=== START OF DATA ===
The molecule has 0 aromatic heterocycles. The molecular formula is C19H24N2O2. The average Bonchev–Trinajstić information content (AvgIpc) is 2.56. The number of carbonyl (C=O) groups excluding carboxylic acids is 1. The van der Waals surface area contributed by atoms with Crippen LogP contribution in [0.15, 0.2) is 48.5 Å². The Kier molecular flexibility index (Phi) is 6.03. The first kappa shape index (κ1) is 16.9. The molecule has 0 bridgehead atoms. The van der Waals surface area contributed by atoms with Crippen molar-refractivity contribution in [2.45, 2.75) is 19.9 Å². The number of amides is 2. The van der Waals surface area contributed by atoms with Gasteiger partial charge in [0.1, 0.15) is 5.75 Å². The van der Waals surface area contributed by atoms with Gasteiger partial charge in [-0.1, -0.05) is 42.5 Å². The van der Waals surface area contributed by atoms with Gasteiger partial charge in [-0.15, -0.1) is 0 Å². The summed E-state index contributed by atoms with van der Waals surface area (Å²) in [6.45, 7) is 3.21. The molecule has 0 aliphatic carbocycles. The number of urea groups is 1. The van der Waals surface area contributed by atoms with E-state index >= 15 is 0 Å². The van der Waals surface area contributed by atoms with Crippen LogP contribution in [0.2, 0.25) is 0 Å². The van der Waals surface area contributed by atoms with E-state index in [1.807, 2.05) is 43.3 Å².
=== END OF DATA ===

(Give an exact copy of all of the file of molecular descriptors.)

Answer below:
The molecule has 0 aromatic heterocycles. The molecular formula is C19H24N2O2. The average Bonchev–Trinajstić information content (AvgIpc) is 2.56. The number of carbonyl (C=O) groups excluding carboxylic acids is 1. The van der Waals surface area contributed by atoms with Crippen LogP contribution in [0.15, 0.2) is 48.5 Å². The Kier molecular flexibility index (Phi) is 6.03. The first kappa shape index (κ1) is 16.9. The molecule has 0 bridgehead atoms. The van der Waals surface area contributed by atoms with Crippen molar-refractivity contribution in [2.45, 2.75) is 19.9 Å². The number of amides is 2. The van der Waals surface area contributed by atoms with Gasteiger partial charge in [0.1, 0.15) is 5.75 Å². The van der Waals surface area contributed by atoms with Gasteiger partial charge in [-0.1, -0.05) is 42.5 Å². The van der Waals surface area contributed by atoms with Gasteiger partial charge in [-0.15, -0.1) is 0 Å². The summed E-state index contributed by atoms with van der Waals surface area (Å²) in [6.45, 7) is 3.21. The molecule has 0 aliphatic carbocycles. The number of urea groups is 1. The van der Waals surface area contributed by atoms with E-state index >= 15 is 0 Å². The van der Waals surface area contributed by atoms with Crippen LogP contribution in [0.2, 0.25) is 0 Å². The van der Waals surface area contributed by atoms with E-state index in [1.807, 2.05) is 43.3 Å².